That’s a good question and something I actually think about when I choose to open an email or choose to respond to an email. I’ve kind of thought about what that person did that made me respond. It’s usually when something is more personal. I can tell that the person reaching out to me has either read my coverage before, understands a story that I would be interested in, and maybe makes more of an effort rather than just sending the same block email that I can tell has been copied and pasted to 100 other journalists. Because you can tell in an email when something is personal or not. So generally, if it’s not personal, I probably won’t respond. Or, if I do it’s because I can tell that everyone else getting it is interested in covering it for the same reasons I am, but it really makes a difference to me when I can tell someone’s reaching out to me or me and my colleagues because they know what we do, and they know what we would be interested in.
Why should somebody give an exclusive to Reuters over any of the other publications?
Reuters is a very trustworthy news source and I’m sure, of course, you can say that about a lot of news organizations, because there are a lot of many very trustworthy organizations, but the Reuters legal team has really built up over the past year, added a bunch of really great reporters and we all have really deep expertise in the areas that we’re covering. I think there’s also the benefit of the broader Reuters brand. We’re part of a very big global news organization, but then within that, the Reuters legal team is, I think everything that we cover is, we’re doing it for a reason. We’re not just pumping out stories just to have stories. We really have a focus on providing that context that I was talking about before, about why someone should be interested in reading this. And I know that’s something that’s been drilled into me. I don’t want to write something if the people on the other side aren’t going to be interested and what it is or if it’s not going to help them do their job better. I think that we just have a focus on bigger picture, trying to bring in why this matters to our audience.
At Reuters, are you looking at readership data and what people are reading, if they’re sharing it and is that informing some of the types of things you cover?
I don’t know readership, and I don’t know if the management knows that or how that all works behind the scenes. I look at what people talk about on Twitter. I see who’s sharing the Reuters articles. It doesn’t necessarily inform what I’m covering, but I do like to see if people are talking about the stories that we’re writing and who’s talking about it. It’s really cool to see when people at big law firms or people in government or people from wherever think that something that we’re writing is important. It’s something I do look at, but I wouldn’t say it informs what I cover.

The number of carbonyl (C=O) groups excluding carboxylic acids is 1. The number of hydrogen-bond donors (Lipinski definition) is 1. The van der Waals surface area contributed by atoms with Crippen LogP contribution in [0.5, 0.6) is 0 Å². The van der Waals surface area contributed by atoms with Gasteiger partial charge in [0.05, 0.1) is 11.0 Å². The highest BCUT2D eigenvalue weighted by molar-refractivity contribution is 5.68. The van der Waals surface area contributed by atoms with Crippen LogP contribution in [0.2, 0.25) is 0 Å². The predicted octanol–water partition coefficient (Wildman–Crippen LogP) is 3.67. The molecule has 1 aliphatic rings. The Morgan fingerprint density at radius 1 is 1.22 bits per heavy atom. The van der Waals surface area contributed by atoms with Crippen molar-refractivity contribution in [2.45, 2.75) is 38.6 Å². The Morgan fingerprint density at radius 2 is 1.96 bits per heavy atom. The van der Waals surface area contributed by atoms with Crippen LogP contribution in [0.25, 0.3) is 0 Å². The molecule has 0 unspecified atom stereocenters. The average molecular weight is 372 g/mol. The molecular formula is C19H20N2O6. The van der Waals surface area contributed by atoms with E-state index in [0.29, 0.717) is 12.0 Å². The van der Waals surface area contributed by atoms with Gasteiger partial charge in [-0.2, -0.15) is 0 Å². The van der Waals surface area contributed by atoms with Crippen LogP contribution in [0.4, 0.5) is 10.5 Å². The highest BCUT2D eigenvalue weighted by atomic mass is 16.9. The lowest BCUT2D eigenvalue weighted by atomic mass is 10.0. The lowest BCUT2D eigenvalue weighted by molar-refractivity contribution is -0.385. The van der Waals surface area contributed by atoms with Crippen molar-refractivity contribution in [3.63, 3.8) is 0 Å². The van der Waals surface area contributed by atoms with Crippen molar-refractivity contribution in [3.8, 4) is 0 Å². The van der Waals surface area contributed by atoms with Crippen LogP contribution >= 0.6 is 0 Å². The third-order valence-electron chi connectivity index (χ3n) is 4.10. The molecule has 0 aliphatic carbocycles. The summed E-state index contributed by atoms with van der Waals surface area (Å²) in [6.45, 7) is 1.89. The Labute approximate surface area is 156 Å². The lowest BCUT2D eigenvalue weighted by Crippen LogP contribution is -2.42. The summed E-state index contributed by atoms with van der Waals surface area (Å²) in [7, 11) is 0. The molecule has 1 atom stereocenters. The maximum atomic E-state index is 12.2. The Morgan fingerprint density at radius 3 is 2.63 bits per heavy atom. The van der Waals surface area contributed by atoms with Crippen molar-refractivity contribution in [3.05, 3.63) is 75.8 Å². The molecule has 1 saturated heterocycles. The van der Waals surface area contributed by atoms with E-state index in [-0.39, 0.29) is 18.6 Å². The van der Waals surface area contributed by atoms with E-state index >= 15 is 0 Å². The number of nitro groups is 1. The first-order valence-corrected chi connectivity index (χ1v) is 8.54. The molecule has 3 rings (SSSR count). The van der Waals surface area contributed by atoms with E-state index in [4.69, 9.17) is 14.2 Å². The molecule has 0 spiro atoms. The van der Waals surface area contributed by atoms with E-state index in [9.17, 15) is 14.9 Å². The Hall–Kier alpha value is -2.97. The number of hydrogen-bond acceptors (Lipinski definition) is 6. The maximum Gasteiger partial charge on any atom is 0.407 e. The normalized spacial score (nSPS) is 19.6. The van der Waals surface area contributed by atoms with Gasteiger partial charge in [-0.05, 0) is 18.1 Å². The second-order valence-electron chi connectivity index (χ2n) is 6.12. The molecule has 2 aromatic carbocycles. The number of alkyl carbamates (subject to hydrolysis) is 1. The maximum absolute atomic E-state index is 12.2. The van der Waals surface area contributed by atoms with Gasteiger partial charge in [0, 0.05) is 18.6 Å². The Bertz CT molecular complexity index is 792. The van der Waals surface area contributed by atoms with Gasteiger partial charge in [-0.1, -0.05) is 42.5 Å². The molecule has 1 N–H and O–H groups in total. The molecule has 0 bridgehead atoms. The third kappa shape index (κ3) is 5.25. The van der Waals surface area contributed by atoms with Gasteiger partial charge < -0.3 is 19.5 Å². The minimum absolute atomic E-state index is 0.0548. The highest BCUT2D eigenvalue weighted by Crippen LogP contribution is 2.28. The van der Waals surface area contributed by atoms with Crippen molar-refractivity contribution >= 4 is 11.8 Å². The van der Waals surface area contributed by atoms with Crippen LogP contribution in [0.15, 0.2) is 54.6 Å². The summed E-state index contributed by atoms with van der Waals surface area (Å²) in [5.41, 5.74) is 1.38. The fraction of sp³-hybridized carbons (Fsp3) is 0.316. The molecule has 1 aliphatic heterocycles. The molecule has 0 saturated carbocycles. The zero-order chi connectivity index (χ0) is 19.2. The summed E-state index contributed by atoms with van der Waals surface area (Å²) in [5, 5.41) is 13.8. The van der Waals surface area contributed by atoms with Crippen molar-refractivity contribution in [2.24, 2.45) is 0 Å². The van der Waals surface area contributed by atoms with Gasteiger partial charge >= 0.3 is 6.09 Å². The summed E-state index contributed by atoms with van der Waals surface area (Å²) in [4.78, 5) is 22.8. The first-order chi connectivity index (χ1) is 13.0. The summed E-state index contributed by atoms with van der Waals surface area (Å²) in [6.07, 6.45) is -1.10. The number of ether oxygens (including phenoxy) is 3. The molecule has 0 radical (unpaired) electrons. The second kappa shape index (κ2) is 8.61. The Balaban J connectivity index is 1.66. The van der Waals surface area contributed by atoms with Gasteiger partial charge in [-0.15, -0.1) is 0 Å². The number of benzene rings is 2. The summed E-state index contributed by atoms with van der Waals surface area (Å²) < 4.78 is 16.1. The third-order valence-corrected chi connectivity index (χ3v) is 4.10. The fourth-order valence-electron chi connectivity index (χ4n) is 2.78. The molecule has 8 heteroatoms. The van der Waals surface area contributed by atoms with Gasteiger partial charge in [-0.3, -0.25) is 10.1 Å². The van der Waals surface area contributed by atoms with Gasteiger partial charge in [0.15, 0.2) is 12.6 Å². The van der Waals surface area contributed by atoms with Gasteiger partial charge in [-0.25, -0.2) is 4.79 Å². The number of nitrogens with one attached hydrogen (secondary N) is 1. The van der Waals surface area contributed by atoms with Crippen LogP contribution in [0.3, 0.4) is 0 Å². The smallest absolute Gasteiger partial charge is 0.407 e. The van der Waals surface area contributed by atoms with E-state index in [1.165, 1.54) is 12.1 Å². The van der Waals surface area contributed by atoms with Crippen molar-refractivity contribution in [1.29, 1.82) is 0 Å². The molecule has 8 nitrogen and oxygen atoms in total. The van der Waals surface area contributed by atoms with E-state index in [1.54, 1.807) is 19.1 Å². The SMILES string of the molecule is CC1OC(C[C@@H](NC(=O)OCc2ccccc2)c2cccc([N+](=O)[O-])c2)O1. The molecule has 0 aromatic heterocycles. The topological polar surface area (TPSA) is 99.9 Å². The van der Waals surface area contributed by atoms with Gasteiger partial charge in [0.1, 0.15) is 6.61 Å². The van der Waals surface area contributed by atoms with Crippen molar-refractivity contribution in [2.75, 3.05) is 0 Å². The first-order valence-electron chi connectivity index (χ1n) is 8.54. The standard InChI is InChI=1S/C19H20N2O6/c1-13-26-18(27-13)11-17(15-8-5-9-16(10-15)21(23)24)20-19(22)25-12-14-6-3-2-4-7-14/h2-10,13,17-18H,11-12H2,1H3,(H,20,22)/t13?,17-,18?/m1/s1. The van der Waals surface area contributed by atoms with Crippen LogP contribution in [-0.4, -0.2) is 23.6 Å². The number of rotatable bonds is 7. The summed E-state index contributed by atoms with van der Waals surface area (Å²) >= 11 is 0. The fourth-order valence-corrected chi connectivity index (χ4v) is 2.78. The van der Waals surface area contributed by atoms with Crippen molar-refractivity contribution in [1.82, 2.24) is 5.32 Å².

I asked you what works in an email, what doesn’t work? What is that thing, “Just don’t do this with me?”
I understand it is the job of a PR professional or others to get journalist’s attention when that makes sense, but it doesn’t work for me when someone sends 15 follow-up emails when I haven’t answered one of them. That generally isn’t going to make me respond again. So that’s something that, I wouldn’t say it bothers me, but sometimes I’ll get five follow up emails about the same thing that for whatever reason, I am not interested in.
Do you ever tell people that you’re not interested or that you just don’t have space for that?
I do. The emails that I don’t ever respond to are the ones that are not about something I’m writing about whatsoever. It’s something that was pulled off a press list that probably went to thousands of people, and it doesn’t even make sense for it to be coming to me. But for the ones where it does make sense to be coming to me, and I either just don’t have the bandwidth that day, because there are a lot of other things going on or for whatever reason, I’m just not interested, sometimes I’ll forward those to my colleagues on my team because I’m not the only person covering the business of law. I’ll forward to other people to see if they’re interested or if it’s just not something I can handle, I will respond and say I’d love to keep in touch in the future, but this isn’t something I’m doing today.
How do you feel about, we’ve seen a little bit of a trend in PR where people send two reporters an email and say, “I know you both cover this, I wanted to send it to you both in case one of you is interested.”? How do you feel about that approach?
I’m good with that approach. Sometimes one person might be really tied up with a lot going on that day, but the other person might not, so I have nothing against getting an email with several of my colleagues on it, because chances are one person might be interested.
Gina Rubel: Years ago, that was a no-no. You would never do that. It’s interesting because everybody wanted the story first. But I think as the internet has taken over and we’re in a 24/7/365 news cycle, that people are more appreciative of, “Well, that might be a story, but there’s just no way I’m getting to it today.” It’s something we’ve been doing more of, but we never know if it’s preferred. I do know if it’s somebody who’s been a journalist for more than 20 years that I’m not going to do that.